Dairy Loses Luster in Proposed FDA Label Changes
A dairy-industry group is expressing concern over proposed changes to Nutrition Facts labels that might make milk and yogurt appear less nutritious. Under an overhaul unveiled by the US Food and Drug Administration earlier this year, the amounts used to calculate Daily Value (DV) percentages for three key nutrients would be increased: vitamin D, from 10 to 20 micrograms; potassium, from 3,500 to 4,700 milligrams; and calcium, from 1,000 to 1,300 milligrams. That would drop milk below the 20% threshold to be labeled as an “excellent source” of vitamin D, and milk and yogurt under the 10% cut-off for “good source” labeling for potassium.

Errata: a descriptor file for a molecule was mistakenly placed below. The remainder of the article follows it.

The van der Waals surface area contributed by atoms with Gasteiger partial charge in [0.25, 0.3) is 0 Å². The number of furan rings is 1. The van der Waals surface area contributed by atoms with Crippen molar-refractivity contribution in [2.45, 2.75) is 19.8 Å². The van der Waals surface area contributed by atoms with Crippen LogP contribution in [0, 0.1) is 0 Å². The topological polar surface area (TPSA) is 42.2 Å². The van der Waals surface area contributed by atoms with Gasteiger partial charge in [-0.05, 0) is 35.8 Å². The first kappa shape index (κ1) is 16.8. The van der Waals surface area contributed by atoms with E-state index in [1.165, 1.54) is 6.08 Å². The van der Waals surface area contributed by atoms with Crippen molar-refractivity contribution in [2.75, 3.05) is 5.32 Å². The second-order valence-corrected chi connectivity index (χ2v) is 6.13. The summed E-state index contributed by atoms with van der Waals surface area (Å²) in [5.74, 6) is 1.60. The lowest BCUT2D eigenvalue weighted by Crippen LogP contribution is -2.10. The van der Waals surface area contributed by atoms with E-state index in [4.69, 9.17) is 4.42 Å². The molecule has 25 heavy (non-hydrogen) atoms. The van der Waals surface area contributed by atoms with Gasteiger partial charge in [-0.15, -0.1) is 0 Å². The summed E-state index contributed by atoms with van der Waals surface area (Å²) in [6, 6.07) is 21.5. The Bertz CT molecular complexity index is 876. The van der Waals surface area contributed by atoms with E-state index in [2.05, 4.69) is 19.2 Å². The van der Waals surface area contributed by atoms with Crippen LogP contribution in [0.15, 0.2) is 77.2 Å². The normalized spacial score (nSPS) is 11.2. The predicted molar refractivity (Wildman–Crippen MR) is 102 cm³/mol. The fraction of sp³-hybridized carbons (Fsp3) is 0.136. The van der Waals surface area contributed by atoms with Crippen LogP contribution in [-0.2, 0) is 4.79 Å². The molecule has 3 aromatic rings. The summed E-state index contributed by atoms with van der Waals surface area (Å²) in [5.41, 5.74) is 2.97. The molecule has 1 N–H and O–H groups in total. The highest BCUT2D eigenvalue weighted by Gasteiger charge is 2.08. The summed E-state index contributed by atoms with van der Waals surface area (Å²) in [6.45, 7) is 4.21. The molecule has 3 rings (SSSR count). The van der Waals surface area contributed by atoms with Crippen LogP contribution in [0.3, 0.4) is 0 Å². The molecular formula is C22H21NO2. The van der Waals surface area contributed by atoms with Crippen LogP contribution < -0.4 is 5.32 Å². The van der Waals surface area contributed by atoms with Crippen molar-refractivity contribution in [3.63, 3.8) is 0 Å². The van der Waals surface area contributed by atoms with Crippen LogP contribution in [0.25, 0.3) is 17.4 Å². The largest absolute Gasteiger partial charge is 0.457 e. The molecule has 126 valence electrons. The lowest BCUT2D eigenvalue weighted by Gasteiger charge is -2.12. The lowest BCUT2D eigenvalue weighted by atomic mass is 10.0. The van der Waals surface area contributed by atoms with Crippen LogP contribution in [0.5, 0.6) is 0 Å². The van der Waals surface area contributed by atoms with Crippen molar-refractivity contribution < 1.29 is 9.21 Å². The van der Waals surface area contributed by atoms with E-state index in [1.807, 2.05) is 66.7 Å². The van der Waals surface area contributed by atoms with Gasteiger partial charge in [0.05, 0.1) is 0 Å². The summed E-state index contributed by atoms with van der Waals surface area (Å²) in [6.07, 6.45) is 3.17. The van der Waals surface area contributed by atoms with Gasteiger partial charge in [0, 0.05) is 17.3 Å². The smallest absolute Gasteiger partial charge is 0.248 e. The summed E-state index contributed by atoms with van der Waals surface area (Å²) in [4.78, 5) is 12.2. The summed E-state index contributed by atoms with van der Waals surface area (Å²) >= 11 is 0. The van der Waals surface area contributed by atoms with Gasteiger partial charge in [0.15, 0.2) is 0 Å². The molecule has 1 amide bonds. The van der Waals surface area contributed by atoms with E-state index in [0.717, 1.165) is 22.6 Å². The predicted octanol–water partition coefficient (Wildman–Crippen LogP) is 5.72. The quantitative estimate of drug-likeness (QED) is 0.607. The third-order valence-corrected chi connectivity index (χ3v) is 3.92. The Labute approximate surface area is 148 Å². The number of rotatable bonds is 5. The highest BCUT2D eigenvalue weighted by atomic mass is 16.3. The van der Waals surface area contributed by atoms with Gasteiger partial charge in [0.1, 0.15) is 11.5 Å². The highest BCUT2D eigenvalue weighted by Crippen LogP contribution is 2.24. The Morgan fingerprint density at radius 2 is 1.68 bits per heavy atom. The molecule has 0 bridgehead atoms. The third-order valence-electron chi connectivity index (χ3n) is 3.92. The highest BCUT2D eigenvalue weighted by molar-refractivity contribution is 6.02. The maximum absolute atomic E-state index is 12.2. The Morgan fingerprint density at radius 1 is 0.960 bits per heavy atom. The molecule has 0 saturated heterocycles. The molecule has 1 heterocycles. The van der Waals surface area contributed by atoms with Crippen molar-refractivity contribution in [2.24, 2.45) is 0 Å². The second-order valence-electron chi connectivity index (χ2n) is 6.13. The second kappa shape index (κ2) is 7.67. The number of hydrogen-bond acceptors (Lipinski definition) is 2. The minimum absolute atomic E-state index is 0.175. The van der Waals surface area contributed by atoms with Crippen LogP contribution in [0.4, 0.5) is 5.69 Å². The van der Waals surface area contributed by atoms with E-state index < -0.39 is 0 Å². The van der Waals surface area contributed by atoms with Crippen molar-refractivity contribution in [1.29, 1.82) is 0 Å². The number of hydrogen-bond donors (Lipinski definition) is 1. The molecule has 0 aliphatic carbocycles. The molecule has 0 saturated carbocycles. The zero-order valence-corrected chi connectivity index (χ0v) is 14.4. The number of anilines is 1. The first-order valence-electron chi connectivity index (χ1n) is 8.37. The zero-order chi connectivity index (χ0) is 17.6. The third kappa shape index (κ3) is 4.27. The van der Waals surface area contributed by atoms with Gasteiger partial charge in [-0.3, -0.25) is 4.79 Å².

In comments submitted to the FDA about the proposals, the International Dairy Foods Association complained that the changes mean such dairy foods “will appear to have a lower nutritive value, even if no changes have been made to the product.” The trade group warned that the recalculations “have the potential to significantly change consumers’ perceptions of the nutritional profiles of certain foods.”